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Lent in the Book of John

As we enter Holy Week, I wanted to share some interesting things I found in the bible when we talk about John. We have spent Lent in the book of John and when you put John next to Matthew, Mark, and Luke- you see just how different John is when it comes to the stories written. Although each gospel has some significant differences, John seems to have the most.

John’s timeline of events is very different from the other three gospels. One of those differences is when Jesus was flogged. In John’s account of the trial events, Jesus was flogged before there was even a verdict. This is substantial because according to Roman traditions, one was only flogged after a sentence of death was received.

Another difference in John is that Jesus was taken to a courtyard before brought out to the streets with the cross. In John, Jesus was brought to the courtyard to a place called “The Stone Pavement.” This was not mentioned in any of the other gospels.

I found it interesting that John, a narrator who writes with detail, made it important to note that while these events were occurring, it was Passover, at noon, that lambs were being slaughtered in the temple. We often speak of Jesus as the Lamb of God. You may also hear the term “Paschal Lamb” in reference to the crucifixion of Christ, which in Judaism is the name for the lamb that was sacrificed the night before the great exodus out of Egypt.

Matthew, Mark, and Luke all make a mention of a man named Simon who carried the cross for Jesus. One states that he was a prisoner who carried the “crossbar” and the others just speak of the cross as a whole. The cross was two pieces- the crossbar and the long, wooden piece that went into the ground. In John’s account, Jesus carried this on his own. It makes no mention of just the crossbar, but the cross in whole. Like Matthew, the charge was put above Jesus’ head on the cross. However, John details that this was written in Hebrew, Latin, and Greek and also included where Jesus was from. It read Jesus of Nazareth, King of the Jews, or Iesus Nazarenus Rex Iudaeorum. This was the source of the acronym we often see: INRI.

Matthew, Mark, and Luke all mention that the clothing that Jesus had on were distributed but not in as great of detail as John, who mentions that this importance in detail was to fulfil the scriptures. This would not be the only time in the crucifixion story that John explicitly mentions a detail “fulfilling” the scripture. The scripture to be fulfilled was “They divided my clothes among themselves, and for my clothing they cast lots.” (Psalm 22.18) In John’s narrative, there was emphasis on Jesus’ tunic, which was a single piece of cloth shaped like a “T” that was hemmed up the sides. They made the decision not to tear it and render it useless, so they cast lots for the tunic in whole.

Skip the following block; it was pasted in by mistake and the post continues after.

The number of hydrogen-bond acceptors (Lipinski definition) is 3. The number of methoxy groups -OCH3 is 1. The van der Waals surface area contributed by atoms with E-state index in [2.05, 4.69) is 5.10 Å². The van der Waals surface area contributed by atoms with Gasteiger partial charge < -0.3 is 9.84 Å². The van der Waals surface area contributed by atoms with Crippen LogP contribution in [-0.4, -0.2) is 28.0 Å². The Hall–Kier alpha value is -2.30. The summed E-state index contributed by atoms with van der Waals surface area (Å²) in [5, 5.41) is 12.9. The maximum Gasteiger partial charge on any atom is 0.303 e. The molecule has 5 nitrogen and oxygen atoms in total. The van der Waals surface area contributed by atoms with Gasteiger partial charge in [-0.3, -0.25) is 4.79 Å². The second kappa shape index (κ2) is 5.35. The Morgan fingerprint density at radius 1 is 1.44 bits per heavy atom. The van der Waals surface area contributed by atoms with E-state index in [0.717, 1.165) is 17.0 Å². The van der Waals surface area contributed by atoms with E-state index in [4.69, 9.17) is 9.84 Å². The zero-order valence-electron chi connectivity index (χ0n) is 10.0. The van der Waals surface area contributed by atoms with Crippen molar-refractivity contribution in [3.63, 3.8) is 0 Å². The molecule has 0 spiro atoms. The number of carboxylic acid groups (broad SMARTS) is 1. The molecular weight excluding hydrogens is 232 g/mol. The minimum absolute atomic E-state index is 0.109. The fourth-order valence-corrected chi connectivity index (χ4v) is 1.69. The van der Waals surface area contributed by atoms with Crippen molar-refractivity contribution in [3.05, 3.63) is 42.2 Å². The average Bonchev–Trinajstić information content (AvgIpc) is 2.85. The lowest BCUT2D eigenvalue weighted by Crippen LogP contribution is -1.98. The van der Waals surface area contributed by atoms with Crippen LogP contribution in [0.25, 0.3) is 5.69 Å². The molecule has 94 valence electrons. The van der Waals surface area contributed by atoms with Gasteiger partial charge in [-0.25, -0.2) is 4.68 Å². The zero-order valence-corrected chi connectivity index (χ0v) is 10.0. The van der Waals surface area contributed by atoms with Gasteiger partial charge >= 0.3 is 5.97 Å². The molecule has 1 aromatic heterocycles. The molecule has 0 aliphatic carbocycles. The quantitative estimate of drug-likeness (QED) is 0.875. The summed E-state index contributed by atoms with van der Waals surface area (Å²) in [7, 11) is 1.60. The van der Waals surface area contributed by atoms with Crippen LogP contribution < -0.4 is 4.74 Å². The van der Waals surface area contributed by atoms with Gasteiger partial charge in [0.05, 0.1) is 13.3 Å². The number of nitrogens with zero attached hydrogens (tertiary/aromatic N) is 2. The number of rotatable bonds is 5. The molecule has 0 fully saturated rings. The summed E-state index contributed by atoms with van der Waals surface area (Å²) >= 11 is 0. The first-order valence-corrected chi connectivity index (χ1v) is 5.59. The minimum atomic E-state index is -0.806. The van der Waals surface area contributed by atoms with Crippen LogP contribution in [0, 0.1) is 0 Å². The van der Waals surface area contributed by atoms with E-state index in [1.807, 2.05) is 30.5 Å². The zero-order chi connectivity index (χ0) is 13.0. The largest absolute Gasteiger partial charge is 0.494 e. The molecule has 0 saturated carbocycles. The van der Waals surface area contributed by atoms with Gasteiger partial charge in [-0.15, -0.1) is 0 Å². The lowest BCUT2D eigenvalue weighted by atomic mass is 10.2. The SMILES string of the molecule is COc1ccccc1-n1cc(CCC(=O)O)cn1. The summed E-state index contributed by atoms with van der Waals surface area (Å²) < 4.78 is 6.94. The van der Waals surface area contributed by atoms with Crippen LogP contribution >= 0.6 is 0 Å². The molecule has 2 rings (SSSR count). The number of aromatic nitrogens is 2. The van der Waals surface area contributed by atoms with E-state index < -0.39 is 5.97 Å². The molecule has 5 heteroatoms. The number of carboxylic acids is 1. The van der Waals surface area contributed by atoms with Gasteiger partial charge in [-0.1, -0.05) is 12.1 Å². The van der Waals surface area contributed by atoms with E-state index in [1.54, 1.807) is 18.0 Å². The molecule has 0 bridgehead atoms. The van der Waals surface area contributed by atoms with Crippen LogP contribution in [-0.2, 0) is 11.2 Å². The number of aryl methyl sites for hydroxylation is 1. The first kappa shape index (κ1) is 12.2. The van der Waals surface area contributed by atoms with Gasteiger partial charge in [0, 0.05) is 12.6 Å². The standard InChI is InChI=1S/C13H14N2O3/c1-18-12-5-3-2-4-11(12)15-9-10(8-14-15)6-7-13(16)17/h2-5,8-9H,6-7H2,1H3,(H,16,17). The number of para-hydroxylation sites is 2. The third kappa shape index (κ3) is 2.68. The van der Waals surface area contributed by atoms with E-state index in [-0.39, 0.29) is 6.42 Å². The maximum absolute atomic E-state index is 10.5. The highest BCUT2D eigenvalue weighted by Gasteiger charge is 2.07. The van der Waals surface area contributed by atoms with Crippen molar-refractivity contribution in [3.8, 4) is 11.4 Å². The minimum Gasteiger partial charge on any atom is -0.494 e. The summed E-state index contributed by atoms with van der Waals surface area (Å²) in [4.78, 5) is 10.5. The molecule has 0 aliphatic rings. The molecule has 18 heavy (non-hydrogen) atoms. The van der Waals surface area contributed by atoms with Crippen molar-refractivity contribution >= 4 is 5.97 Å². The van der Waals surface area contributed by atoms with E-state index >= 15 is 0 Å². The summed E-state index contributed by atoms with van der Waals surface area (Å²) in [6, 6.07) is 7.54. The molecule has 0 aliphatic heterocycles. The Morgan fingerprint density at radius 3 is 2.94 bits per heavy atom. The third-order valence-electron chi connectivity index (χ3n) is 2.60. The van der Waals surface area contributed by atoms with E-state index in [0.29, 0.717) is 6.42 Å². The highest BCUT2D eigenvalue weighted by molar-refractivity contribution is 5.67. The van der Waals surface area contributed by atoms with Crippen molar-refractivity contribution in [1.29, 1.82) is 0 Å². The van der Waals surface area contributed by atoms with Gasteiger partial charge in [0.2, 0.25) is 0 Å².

The women who were present at the crucifixion are a huge emphasis in John. The women mentioned were Jesus’ mother, his mother’s sister, Mary Magdalene, and the wife of Clopas. The grammar gets murky about who she is, if that is Jesus’ mother’s sister or a different woman entirely. John does not name Jesus’ mother in the book of John.

John also gives Jesus thirst and Jesus does not refuse the wine in verse 28. In other gospels Jesus does not take it. In John, he takes it to, again, fulfil the gospel. (Psalm 69.21) But what is this bitter wine? It’s gall- a wine with vinegar which was a popular drink of the Roman soldiers. Theologians and scholars wrestle with why Jesus refused and many believe it was Jesus not wanting to dull his own pain. Essentially, it was alcohol. John’s focus in his narratives about Jesus fulfilling scripture makes it no surprise that Jesus’ last words fit the common theme: “It is finished.” It is thought by most scholars that John was the last gospel to be written. Therefore, there would be early Christian traditions entwined within the writings and narratives. John is the only gospel that mentions Jesus’ side being pierced with water and blood coming out. Many theologians and biblical scholars think that this is an intimate tie in to the eucharist and baptism.

As we enter Holy Week, keep these things in mind and if you have a chance to peruse the other gospels- see if you can find the differences too.

Have a blessed day! Sommer

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